. it is less than 10 years across the country. and california was leading that effort. in the last four years, the state of colorado really became the forefront of this movement, and certainly in the last two and a half years, things have really stabilized. colorado has been extremely thorough in providing a strongly regulated and compliant model that i think many other states are starting to look at in develop their models after. >> tom: to that point, tripp, how limited is your market geographically? >> you're talking about 105,000 patients to probably a million consumers of the product overnight. that will be conservative when you take in the marijuana tourism aspect of it. in effect, the market has grown 10-fold. >> tom: your website says your parent company does not grow or distribute any substance that violates the united states law or the controlled substance act. how do you put this together, colorado state lou allowin al -- allowing for consumption, but the federal law does not. >> they do not actually own anything directly related to the cultivation, manufacturing or distribution of
is pretty strong. i think california has been reasonably strong for us as well. particularly up in the silicon valley area. i think the success of a number of the companies up there is driving the market. and seattle is another pretty wels we-posione employme ba and we've seen good sales up there. >> tom: from the east coast to the west coast with toll brothers chief financial officer martin connor with us. >> susie: investors are trading on headlines, and the head is all about fiscal cliff. yesterday the dow was up 100 points. today down 100 points all because the headlines weren't looking at favorable. >> tom: just very sensitive to any of the rhetoric coming out of washington for the stock market here, susie. in our "market focus," we can see indications of that. from the post-election highs we destda and the selling picked up a little bit as the day wore on today. here is the trade for the s&p 500. the s&p 500 slipped into the red within the first 20 minutes of trading, with the losses growing in the afternoon to end at the lowest level of the session, down 0.8%. trading vol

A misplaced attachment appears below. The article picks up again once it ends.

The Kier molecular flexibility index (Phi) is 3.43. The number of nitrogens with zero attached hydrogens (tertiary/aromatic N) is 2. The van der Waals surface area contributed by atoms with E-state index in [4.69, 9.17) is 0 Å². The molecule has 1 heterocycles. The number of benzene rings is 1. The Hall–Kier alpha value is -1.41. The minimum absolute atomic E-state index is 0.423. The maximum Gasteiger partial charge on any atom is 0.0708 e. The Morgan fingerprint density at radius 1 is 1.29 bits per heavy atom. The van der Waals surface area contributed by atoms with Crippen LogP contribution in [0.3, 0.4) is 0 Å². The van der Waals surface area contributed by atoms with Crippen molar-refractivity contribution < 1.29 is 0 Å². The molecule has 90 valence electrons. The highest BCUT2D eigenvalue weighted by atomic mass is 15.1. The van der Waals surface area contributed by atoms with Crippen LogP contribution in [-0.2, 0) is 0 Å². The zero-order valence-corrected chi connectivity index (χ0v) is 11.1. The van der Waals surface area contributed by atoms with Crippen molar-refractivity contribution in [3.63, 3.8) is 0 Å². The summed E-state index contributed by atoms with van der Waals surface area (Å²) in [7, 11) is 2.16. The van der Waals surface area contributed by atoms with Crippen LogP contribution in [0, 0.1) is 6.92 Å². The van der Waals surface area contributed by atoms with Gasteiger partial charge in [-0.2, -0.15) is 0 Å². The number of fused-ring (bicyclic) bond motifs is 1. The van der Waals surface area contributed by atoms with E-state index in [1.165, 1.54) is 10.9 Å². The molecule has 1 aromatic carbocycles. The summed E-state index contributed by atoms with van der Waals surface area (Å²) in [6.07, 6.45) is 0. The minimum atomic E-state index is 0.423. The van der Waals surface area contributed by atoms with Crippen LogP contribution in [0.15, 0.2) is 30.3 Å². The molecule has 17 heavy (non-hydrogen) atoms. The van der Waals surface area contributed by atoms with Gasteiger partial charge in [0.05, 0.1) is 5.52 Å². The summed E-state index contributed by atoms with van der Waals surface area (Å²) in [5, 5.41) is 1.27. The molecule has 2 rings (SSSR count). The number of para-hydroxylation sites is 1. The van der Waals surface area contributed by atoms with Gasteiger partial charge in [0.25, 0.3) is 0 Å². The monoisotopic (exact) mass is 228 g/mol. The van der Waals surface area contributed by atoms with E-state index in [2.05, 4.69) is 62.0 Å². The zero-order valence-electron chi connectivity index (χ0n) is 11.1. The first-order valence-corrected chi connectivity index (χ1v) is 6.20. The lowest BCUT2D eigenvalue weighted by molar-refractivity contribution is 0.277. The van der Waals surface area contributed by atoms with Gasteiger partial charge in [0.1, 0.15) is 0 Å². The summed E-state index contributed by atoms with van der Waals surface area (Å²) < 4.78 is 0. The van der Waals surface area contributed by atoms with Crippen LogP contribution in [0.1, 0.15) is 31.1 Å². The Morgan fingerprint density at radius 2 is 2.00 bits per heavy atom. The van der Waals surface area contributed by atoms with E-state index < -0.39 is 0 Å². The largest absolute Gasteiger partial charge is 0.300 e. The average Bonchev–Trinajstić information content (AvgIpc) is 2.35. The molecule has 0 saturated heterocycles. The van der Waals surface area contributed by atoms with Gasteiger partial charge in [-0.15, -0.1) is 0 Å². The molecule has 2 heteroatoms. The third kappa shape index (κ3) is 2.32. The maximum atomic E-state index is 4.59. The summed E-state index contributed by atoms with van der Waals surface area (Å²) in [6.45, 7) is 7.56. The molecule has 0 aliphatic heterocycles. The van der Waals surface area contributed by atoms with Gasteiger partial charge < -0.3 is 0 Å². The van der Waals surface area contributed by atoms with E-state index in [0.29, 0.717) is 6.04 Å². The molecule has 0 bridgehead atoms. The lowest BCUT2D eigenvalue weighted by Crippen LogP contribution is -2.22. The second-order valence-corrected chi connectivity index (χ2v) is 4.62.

immigration reform, there's much at stake in california. home to the largest number of undocumented immigrants in the country. for the first time in five decades, the controversial drilling process of hydraulic fracturing better known as fracking will face state regulation. as a busy travel season approaches, tips to help you navigate the not so friendly skies. and the highest tides of the year hit bay area shorelines. giving a glimpse of the future risk posed by rising sea levels. coming up next.
in connecticut and beyond. >> ifill: we talk with california senator dianne feinstein, who hopes to revive a la
Search Results 0 to 30 of about 31 (some duplicates have been removed)